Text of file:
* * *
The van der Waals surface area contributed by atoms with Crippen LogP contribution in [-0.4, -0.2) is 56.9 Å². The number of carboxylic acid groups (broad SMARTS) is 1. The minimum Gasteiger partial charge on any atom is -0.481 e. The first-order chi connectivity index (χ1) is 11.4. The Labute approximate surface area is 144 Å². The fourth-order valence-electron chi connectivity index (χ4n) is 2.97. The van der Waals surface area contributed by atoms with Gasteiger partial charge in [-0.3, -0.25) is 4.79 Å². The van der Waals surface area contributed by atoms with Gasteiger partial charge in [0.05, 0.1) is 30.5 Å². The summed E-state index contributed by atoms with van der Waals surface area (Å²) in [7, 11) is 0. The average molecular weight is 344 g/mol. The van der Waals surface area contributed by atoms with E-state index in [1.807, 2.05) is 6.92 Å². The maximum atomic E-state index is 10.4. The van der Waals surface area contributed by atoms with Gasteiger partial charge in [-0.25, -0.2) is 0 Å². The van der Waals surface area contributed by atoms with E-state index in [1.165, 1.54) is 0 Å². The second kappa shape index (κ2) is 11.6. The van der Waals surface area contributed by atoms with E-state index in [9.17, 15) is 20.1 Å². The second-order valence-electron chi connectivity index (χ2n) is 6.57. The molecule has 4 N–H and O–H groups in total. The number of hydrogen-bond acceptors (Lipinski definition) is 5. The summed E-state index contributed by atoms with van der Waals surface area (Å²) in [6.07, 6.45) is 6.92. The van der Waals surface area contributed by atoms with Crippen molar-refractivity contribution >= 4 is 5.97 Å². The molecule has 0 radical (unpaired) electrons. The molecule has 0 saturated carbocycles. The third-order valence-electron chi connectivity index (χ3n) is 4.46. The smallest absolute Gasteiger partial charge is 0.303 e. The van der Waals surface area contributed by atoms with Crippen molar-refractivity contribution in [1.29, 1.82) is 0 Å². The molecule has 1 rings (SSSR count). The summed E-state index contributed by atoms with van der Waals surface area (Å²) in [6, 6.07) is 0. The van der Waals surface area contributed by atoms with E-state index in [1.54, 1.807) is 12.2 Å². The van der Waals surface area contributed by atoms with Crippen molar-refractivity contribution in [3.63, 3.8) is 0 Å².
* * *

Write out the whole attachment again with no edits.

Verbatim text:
The van der Waals surface area contributed by atoms with Crippen LogP contribution in [-0.4, -0.2) is 56.9 Å². The number of carboxylic acid groups (broad SMARTS) is 1. The minimum Gasteiger partial charge on any atom is -0.481 e. The first-order chi connectivity index (χ1) is 11.4. The Labute approximate surface area is 144 Å². The fourth-order valence-electron chi connectivity index (χ4n) is 2.97. The van der Waals surface area contributed by atoms with Gasteiger partial charge in [-0.3, -0.25) is 4.79 Å². The van der Waals surface area contributed by atoms with Gasteiger partial charge in [0.05, 0.1) is 30.5 Å². The summed E-state index contributed by atoms with van der Waals surface area (Å²) in [7, 11) is 0. The average molecular weight is 344 g/mol. The van der Waals surface area contributed by atoms with E-state index in [1.807, 2.05) is 6.92 Å². The maximum atomic E-state index is 10.4. The van der Waals surface area contributed by atoms with Gasteiger partial charge in [-0.25, -0.2) is 0 Å². The van der Waals surface area contributed by atoms with E-state index in [1.165, 1.54) is 0 Å². The second kappa shape index (κ2) is 11.6. The van der Waals surface area contributed by atoms with E-state index in [9.17, 15) is 20.1 Å². The second-order valence-electron chi connectivity index (χ2n) is 6.57. The molecule has 4 N–H and O–H groups in total. The number of hydrogen-bond acceptors (Lipinski definition) is 5. The summed E-state index contributed by atoms with van der Waals surface area (Å²) in [6.07, 6.45) is 6.92. The van der Waals surface area contributed by atoms with Crippen molar-refractivity contribution >= 4 is 5.97 Å². The molecule has 0 radical (unpaired) electrons. The molecule has 0 saturated carbocycles. The third-order valence-electron chi connectivity index (χ3n) is 4.46. The smallest absolute Gasteiger partial charge is 0.303 e. The van der Waals surface area contributed by atoms with Crippen molar-refractivity contribution in [1.29, 1.82) is 0 Å². The molecule has 1 rings (SSSR count). The summed E-state index contributed by atoms with van der Waals surface area (Å²) in [6, 6.07) is 0. The van der Waals surface area contributed by atoms with E-state index in [1.54, 1.807) is 12.2 Å². The van der Waals surface area contributed by atoms with Crippen molar-refractivity contribution in [3.63, 3.8) is 0 Å².